Use concerns homes people live in and their chances of moving up the housing ladder. In 2021, 6.7 percent of Dutch households lived in social housing rentals while their income was above the threshold level for these dwellings. The trend is falling, but the time intervals between the few data measurements in this series are large. The trend has not been assigned a colour. There are two categories of mismatch between tenants and the accommodation they rent: financial (rent does not match income) and physical (size of accommodation does not match household size). The data on these mismatches have recently been revised: the survey is based on a new calculation method and takes into account the housing policy revision introduced in 2021.

Tension on the Dutch housing market is high at present, making it difficult for people in to find suitable and affordable accommodation. In 2021, 3.4 percent of the population lived in a home with too few rooms. This percentage is very low compared with other EU countries.

Households with a mortgage had an average outstanding mortgage debt of almost 196 thousand euros in 2021, nearly 12 thousand euros more than at the start of the trend period in 2015. This concerns the entire mortgage debt on which interest is payable. Accrued funds for mortgage repayment through endowment insurance policies, savings mortgages, investment mortgages have been deducted. The trend is upward and red.

Outcomes concern the quality of the home, residential environment and perceived housing costs. Quality of Dutch homes is generally high: in 2022 85.8 percent of the Dutch population lived in a home without serious defects such as a leaking roof, rotting window frames or problems with damp walls, floors or foundations. Seven percent of the population experienced housing-related costs as a heavy burden, but this share is decreasing. The percentage is the lowest in the EU. In this respect it should be mentioned that the consequences of the energy crisis are not yet fully reflected in the 2022 data. Respondents answered the questions on housing-related costs in the first half of 2022, while energy costs, which are included in these questions, rose by most in the second half of that year. Some respondents were also still paying tariffs under previously existing contracts.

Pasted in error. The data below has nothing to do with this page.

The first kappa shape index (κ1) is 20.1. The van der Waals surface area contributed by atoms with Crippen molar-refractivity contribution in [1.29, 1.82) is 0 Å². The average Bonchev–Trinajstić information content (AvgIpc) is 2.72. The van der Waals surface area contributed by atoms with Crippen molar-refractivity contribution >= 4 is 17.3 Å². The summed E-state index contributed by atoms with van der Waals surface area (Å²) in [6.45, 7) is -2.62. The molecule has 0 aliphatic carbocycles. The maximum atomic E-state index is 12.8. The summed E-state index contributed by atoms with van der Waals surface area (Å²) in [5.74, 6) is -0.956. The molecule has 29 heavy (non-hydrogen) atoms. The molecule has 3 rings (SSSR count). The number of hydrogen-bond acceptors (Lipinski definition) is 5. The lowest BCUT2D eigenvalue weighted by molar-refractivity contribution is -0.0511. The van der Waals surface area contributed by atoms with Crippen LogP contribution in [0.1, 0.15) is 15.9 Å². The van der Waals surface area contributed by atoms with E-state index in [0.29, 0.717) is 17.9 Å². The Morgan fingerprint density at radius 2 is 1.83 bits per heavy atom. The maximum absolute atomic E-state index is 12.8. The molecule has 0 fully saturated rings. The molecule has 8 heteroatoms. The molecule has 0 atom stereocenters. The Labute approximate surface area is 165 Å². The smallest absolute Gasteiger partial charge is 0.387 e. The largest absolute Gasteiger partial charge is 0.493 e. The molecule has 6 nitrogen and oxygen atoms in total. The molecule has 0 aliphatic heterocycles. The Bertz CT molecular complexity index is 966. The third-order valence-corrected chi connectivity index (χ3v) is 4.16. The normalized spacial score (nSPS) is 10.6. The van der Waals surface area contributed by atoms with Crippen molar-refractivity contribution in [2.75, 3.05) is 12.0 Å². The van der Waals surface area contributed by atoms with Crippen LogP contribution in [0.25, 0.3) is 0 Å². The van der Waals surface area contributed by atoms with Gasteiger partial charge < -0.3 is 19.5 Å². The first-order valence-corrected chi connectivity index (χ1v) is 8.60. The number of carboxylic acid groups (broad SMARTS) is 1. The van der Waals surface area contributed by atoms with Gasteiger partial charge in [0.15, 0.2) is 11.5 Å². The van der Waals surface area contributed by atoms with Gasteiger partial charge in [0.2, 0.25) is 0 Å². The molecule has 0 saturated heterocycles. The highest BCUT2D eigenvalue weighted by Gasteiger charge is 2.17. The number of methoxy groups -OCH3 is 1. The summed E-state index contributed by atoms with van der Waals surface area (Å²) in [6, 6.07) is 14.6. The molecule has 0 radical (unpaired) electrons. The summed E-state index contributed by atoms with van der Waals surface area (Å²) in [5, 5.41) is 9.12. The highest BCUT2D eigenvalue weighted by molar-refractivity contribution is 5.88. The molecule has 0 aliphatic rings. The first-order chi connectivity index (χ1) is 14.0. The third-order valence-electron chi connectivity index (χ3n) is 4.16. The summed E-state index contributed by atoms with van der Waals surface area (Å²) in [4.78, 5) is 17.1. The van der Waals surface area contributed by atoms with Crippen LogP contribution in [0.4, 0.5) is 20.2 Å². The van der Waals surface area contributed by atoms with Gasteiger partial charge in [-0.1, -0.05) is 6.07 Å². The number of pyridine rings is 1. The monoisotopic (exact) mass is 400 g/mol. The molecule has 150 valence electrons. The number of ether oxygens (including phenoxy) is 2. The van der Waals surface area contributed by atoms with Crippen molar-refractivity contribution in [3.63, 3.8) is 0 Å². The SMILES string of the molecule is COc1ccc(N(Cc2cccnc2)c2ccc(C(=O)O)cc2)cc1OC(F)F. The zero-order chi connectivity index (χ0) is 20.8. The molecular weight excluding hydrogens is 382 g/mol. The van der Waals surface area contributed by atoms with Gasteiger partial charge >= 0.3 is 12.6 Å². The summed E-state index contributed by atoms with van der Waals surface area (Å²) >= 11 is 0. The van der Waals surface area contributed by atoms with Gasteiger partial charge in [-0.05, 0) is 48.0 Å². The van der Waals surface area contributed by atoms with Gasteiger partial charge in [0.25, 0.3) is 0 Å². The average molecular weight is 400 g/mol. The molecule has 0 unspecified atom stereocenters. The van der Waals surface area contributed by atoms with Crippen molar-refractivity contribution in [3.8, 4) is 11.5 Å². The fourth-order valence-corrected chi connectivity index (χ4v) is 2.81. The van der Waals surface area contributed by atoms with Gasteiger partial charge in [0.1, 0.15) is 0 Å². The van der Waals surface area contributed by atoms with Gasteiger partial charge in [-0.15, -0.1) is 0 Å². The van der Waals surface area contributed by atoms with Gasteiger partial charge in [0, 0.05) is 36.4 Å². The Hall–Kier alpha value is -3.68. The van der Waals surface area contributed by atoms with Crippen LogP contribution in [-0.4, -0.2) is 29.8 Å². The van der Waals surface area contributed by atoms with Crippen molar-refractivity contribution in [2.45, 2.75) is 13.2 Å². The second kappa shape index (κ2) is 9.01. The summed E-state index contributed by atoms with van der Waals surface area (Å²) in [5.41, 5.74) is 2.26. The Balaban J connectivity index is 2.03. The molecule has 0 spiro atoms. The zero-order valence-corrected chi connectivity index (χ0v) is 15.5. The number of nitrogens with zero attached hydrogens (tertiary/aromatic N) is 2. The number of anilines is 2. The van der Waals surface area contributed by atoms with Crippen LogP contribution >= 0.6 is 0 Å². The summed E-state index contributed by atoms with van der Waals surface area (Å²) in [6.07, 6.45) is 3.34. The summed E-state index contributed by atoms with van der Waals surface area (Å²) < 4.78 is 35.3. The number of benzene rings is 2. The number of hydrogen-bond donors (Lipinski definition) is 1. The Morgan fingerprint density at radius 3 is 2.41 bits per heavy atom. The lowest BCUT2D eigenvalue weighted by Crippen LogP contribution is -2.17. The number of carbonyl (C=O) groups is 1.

Subjective assessment refers to how satisfied people are with their housing and their neighbourhood. Following a substantial dip in 2021 (by 1.9 percentage points), satisfaction with the home rose by 0.7 of a percentage point in 2022. Satisfaction with the neighbourhood rose by 0.8 of a percentage point in the same year. Medium-term trends for these two indicators are neutral. Overall, Dutch adults are very satisfied with both their homes (86.3 percent) and their residential environment (87.1 percent). The Netherlands is a densely populated country, however, and 27.9 percent of the population say they are bothered by noise from neighbours or traffic. Compared with other EU countries, this percentage is high, and the trend is rising.

Further reading

Bouwen en wonen
Woonbase: alle informatie over wonen bij elkaar
Landelijke monitor leegstand 2022
Betaalbaarheid wonen en energie beter in beeld